(Still many weeks more polish and additional functionality, but kickstarter funded me for a whole year!)


I would say never under-estimate the amount of time polish takes - that last 10% of tweaking tiny details always takes a long time (or as the oft-repeated saying goes, the first 90% of work takes the first 90% of time, the last 10% of work takes the other 90% of time).

Good to hear progress is promising though :)


This seems quite similar to SparkleShare: http://sparkleshare.org/

Edit: Oops, SparkleShare is mentioned on the page. Looks like this will work better with larger files. He does mention that SparkleShare is a GUI and not 'just a folder', although in my experience it is 'just a folder', like Dropbox.


This sounds similar in practice (not implementation) to AeroFS [1] which is a peer to peer syncing service. Just make one of your peers something cloud-based and reliable.

Very interesting space!

[1] https://www.aerofs.com/


I'd love to hear Joey's answer on this question: why Haskell?


He had said previously:

Joeyh: "One (git-annex) is a large-ish, serious work, and I have been very pleased with how haskell has made it better, even though there was a learning curve (took me two weeks to write the first prototype, which I could have probably dashed off in perl in two days), and even though I have occasionally been blocked by the type system or something and had to do more work.

One concrete thing I've noticed is that this is the only program where I have listed every single bug I fixed in the changelog -- because there have been so few, it's really a notable change to fix one!"


Joey about the reusability of code: http://markmail.org/thread/nurcqm4yotgkmhbr


rsync.net will fully support Git-annex (it was brought to our attention a month or so ago by our friend Jason Scott).

We're excited about this project.


At first glance, OwnCloud seems to be similar:

http://www.owncloud.org/dev/sync-clients/

(That said, git-annex assistant looks very cool.)


Yes they both looks good. git-annex has all the advantages of git, but is lacking windows support, whereas ownCloud is has better multi-OS support, because thanks to Qt it runs on Win/Mac/Linux, but uses csync as synch algorithm..


git-annex doesnt currently support windows, but changing that is on the roadmap provided on kickstarter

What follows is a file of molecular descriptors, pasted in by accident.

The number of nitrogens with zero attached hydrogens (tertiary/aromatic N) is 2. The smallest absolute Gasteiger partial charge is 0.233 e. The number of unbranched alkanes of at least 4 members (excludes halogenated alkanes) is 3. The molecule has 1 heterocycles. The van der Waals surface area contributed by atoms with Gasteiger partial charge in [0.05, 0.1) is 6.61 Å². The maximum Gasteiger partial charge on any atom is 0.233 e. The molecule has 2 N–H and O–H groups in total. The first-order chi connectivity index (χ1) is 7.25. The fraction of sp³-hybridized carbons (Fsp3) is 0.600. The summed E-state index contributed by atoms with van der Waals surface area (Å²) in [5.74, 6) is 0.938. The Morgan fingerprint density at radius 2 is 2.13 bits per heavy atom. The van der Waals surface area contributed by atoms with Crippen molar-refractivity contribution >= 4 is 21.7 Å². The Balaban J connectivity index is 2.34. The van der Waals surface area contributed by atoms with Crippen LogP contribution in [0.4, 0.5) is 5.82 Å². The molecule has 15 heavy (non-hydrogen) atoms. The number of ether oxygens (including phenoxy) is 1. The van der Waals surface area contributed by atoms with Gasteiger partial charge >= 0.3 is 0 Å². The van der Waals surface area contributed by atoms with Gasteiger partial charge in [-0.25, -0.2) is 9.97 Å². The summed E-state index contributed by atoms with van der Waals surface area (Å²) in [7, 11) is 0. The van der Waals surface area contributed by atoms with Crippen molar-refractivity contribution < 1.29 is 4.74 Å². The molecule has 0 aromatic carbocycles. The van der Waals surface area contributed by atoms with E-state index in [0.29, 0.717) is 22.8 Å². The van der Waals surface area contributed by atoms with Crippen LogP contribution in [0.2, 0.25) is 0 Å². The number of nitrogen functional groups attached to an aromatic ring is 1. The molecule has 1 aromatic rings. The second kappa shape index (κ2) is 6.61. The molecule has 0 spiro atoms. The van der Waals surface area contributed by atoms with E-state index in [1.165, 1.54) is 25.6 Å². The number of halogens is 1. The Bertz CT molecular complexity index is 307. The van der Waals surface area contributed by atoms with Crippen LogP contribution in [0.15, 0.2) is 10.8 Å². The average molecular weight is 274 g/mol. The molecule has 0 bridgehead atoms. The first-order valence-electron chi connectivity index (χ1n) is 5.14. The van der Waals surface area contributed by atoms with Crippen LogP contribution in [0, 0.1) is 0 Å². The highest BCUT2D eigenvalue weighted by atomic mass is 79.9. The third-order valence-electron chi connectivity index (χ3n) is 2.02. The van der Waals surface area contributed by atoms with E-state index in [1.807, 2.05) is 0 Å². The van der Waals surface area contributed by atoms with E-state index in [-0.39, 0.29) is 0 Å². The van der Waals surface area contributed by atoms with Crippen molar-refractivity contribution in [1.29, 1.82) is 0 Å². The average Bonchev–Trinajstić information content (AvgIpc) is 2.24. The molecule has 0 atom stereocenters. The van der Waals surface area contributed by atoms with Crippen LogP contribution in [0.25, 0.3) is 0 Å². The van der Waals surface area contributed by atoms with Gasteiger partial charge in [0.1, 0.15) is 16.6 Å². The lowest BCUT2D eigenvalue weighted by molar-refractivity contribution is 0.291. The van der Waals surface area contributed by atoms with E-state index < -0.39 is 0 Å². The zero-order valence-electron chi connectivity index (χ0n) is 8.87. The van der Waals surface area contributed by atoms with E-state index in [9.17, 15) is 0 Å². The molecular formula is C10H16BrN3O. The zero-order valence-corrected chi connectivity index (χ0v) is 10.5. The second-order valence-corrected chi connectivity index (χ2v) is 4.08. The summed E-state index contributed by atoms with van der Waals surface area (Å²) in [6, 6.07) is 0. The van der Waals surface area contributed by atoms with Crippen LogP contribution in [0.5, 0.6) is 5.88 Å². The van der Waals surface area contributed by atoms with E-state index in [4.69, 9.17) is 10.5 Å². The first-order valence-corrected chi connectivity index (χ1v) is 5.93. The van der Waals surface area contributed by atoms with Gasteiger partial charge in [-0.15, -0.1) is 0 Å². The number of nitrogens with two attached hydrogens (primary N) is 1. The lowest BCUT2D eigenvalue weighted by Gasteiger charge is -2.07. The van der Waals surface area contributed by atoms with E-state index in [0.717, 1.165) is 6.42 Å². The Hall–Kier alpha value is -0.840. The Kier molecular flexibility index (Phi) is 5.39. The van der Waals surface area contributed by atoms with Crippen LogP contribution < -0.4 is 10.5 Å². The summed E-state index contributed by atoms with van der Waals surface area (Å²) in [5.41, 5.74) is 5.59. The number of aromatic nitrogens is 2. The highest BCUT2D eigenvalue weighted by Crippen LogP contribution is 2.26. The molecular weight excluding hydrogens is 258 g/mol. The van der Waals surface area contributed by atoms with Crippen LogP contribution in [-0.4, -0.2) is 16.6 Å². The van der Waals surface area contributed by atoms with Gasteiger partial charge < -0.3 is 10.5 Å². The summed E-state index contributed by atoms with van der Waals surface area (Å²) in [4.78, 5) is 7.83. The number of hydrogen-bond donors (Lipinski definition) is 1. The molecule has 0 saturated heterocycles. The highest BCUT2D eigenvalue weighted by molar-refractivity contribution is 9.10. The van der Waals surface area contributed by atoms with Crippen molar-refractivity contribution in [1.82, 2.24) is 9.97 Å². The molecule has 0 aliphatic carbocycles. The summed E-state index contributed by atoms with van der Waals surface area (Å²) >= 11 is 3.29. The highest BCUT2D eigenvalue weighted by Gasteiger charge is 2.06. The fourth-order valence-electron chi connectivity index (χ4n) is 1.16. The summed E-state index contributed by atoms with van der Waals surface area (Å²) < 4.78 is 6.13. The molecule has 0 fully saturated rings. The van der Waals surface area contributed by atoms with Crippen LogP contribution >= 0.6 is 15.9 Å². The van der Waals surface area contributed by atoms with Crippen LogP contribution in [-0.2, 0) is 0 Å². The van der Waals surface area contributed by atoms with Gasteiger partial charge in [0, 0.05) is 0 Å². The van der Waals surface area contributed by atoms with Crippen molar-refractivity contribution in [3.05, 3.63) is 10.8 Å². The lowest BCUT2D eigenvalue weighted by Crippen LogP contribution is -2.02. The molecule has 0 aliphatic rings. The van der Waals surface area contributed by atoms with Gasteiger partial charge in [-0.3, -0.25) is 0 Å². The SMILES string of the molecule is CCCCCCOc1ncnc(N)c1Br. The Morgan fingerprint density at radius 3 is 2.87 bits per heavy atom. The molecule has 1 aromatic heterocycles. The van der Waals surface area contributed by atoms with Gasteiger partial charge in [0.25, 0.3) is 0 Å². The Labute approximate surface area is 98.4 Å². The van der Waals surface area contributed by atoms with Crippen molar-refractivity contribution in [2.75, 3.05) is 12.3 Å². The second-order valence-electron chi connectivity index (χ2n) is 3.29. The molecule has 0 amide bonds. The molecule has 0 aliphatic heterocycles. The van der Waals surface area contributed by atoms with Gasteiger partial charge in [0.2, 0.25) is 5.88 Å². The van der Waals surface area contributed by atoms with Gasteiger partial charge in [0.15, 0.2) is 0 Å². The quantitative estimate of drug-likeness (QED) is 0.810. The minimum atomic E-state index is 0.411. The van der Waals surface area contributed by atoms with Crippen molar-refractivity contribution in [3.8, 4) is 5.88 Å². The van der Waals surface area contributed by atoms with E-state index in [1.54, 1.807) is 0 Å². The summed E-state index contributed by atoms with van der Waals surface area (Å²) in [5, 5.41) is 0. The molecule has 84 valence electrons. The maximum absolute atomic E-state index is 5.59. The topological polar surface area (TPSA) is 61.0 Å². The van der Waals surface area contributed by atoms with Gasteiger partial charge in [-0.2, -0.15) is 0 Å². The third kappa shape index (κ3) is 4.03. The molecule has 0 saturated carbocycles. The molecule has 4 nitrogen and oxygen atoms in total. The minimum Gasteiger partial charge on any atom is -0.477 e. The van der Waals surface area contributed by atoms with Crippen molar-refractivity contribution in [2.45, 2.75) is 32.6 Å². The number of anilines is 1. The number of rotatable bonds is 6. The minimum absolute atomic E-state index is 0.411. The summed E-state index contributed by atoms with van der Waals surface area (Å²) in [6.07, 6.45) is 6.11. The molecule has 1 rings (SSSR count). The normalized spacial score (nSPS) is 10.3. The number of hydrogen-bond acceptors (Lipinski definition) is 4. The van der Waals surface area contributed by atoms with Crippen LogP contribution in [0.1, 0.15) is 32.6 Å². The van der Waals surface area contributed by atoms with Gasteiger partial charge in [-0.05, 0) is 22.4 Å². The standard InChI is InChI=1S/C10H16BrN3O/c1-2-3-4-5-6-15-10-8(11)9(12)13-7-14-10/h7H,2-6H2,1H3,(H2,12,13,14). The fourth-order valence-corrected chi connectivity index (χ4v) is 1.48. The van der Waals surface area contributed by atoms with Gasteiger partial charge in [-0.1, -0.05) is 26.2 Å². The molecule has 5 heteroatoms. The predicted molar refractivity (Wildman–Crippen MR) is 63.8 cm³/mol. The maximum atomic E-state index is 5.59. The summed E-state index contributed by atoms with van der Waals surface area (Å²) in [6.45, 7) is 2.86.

This is similar to the features Opera launched in 2009

http://www.opera.com/press/releases/2009/06/16/


I didn't look closely at the kickstarter page but I use gitdocs[1] which is basically works like dropbox but syncs to a git repository. It works ok for my (light) usage.

[1] https://github.com/bazaarlabs/gitdocs

[edit] It looks like git-annex solves the large binary blob problem with git (which I don't think gitdocs does) so maybe they could be integrated?



Nothing is ever a new idea, it's all about implementation and marketing. It will be interesting to see how git-annex assistant compares to the other products linked here when it's finished.


This seems to do what Sparkleshare does, except Sparkleshare uses Github - http://sparkleshare.org/


i'm not sure if git is the right thing to choose to version big binary files.


The project is based on git-annex, which is an extension that treats big binary files differently. Namely, it doesn't check in the file contents, so you don't get full-file versioning. You can find out more at http://git-annex.branchable.com/.


Technically you can use the SHA backend to git-annex, so the actual file contents can be tracked by git, giving you "full file versioning". It's just not checked into git.


Additionally there is a bup backend target for git-annex. Bup is targetted as a rsync-like backup service that can do incremental backups and ought work OK with large binary files. https://github.com/apenwarr/bup/